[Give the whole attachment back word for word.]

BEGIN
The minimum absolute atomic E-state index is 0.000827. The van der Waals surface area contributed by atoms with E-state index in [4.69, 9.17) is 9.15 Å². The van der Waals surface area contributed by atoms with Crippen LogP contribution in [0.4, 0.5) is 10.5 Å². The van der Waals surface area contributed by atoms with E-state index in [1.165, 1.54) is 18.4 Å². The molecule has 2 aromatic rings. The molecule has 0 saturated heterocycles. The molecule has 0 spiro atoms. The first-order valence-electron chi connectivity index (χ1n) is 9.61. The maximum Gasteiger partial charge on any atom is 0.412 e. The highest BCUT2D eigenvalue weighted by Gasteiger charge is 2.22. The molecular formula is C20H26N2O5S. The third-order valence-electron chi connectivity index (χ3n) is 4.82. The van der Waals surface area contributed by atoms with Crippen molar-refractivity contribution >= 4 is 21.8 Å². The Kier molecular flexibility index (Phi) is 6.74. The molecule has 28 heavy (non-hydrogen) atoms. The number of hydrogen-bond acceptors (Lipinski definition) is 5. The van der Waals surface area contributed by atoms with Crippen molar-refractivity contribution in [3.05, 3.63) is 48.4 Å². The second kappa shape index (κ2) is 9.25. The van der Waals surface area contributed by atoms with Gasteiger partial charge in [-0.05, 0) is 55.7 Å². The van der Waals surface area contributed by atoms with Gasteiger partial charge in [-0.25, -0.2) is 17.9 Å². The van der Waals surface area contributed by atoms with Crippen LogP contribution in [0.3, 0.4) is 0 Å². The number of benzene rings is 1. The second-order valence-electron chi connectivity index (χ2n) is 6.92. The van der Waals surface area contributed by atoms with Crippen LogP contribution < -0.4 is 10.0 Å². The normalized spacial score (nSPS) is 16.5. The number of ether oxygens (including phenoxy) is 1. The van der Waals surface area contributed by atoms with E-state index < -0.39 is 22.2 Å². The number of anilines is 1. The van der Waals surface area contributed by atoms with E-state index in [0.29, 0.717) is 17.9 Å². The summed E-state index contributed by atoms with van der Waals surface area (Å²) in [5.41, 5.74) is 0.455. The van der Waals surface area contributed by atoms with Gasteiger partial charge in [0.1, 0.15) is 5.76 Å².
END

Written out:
The minimum absolute atomic E-state index is 0.000827. The van der Waals surface area contributed by atoms with E-state index in [4.69, 9.17) is 9.15 Å². The van der Waals surface area contributed by atoms with Crippen LogP contribution in [0.4, 0.5) is 10.5 Å². The van der Waals surface area contributed by atoms with E-state index in [1.165, 1.54) is 18.4 Å². The molecule has 2 aromatic rings. The molecule has 0 saturated heterocycles. The molecule has 0 spiro atoms. The first-order valence-electron chi connectivity index (χ1n) is 9.61. The maximum Gasteiger partial charge on any atom is 0.412 e. The highest BCUT2D eigenvalue weighted by Gasteiger charge is 2.22. The molecular formula is C20H26N2O5S. The third-order valence-electron chi connectivity index (χ3n) is 4.82. The van der Waals surface area contributed by atoms with Crippen molar-refractivity contribution >= 4 is 21.8 Å². The Kier molecular flexibility index (Phi) is 6.74. The molecule has 28 heavy (non-hydrogen) atoms. The number of hydrogen-bond acceptors (Lipinski definition) is 5. The van der Waals surface area contributed by atoms with Crippen molar-refractivity contribution in [3.05, 3.63) is 48.4 Å². The second kappa shape index (κ2) is 9.25. The van der Waals surface area contributed by atoms with Gasteiger partial charge in [-0.05, 0) is 55.7 Å². The van der Waals surface area contributed by atoms with Gasteiger partial charge in [-0.25, -0.2) is 17.9 Å². The van der Waals surface area contributed by atoms with Crippen LogP contribution in [0.3, 0.4) is 0 Å². The number of benzene rings is 1. The second-order valence-electron chi connectivity index (χ2n) is 6.92. The van der Waals surface area contributed by atoms with Crippen LogP contribution < -0.4 is 10.0 Å². The normalized spacial score (nSPS) is 16.5. The number of ether oxygens (including phenoxy) is 1. The van der Waals surface area contributed by atoms with E-state index < -0.39 is 22.2 Å². The number of anilines is 1. The van der Waals surface area contributed by atoms with E-state index in [0.29, 0.717) is 17.9 Å². The summed E-state index contributed by atoms with van der Waals surface area (Å²) in [5.41, 5.74) is 0.455. The van der Waals surface area contributed by atoms with Gasteiger partial charge in [0.1, 0.15) is 5.76 Å².